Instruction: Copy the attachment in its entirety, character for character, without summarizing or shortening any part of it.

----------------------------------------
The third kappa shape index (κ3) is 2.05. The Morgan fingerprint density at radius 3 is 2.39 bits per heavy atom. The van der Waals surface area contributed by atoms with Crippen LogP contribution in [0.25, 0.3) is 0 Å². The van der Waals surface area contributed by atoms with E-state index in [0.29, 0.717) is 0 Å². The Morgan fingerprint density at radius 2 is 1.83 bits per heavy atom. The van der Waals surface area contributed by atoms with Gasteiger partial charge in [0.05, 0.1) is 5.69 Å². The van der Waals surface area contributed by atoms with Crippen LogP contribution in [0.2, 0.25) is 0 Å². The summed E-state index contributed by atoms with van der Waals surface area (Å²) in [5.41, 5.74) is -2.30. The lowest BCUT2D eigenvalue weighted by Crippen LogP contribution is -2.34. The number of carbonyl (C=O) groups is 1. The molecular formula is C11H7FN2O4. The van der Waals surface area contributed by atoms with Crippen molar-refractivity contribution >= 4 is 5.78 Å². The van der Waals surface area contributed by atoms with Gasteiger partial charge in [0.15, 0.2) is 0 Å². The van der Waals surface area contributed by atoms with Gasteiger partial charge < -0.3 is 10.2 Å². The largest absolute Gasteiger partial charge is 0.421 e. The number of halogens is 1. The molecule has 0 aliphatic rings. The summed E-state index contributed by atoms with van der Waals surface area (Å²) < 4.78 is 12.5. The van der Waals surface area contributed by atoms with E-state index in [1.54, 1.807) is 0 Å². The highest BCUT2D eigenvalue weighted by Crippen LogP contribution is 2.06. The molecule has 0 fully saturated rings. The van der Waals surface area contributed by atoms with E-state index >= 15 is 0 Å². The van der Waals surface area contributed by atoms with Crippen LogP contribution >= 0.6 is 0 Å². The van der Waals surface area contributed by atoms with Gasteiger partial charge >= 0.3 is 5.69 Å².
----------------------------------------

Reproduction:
The third kappa shape index (κ3) is 2.05. The Morgan fingerprint density at radius 3 is 2.39 bits per heavy atom. The van der Waals surface area contributed by atoms with Crippen LogP contribution in [0.25, 0.3) is 0 Å². The van der Waals surface area contributed by atoms with E-state index in [0.29, 0.717) is 0 Å². The Morgan fingerprint density at radius 2 is 1.83 bits per heavy atom. The van der Waals surface area contributed by atoms with Gasteiger partial charge in [0.05, 0.1) is 5.69 Å². The van der Waals surface area contributed by atoms with Crippen LogP contribution in [0.2, 0.25) is 0 Å². The summed E-state index contributed by atoms with van der Waals surface area (Å²) in [5.41, 5.74) is -2.30. The lowest BCUT2D eigenvalue weighted by Crippen LogP contribution is -2.34. The number of carbonyl (C=O) groups is 1. The molecular formula is C11H7FN2O4. The van der Waals surface area contributed by atoms with Crippen molar-refractivity contribution >= 4 is 5.78 Å². The van der Waals surface area contributed by atoms with Gasteiger partial charge in [0.15, 0.2) is 0 Å². The van der Waals surface area contributed by atoms with Gasteiger partial charge < -0.3 is 10.2 Å². The largest absolute Gasteiger partial charge is 0.421 e. The number of halogens is 1. The molecule has 0 aliphatic rings. The summed E-state index contributed by atoms with van der Waals surface area (Å²) < 4.78 is 12.5. The van der Waals surface area contributed by atoms with E-state index in [1.54, 1.807) is 0 Å². The highest BCUT2D eigenvalue weighted by Crippen LogP contribution is 2.06. The molecule has 0 fully saturated rings. The van der Waals surface area contributed by atoms with E-state index >= 15 is 0 Å². The van der Waals surface area contributed by atoms with Crippen LogP contribution >= 0.6 is 0 Å². The van der Waals surface area contributed by atoms with Gasteiger partial charge >= 0.3 is 5.69 Å².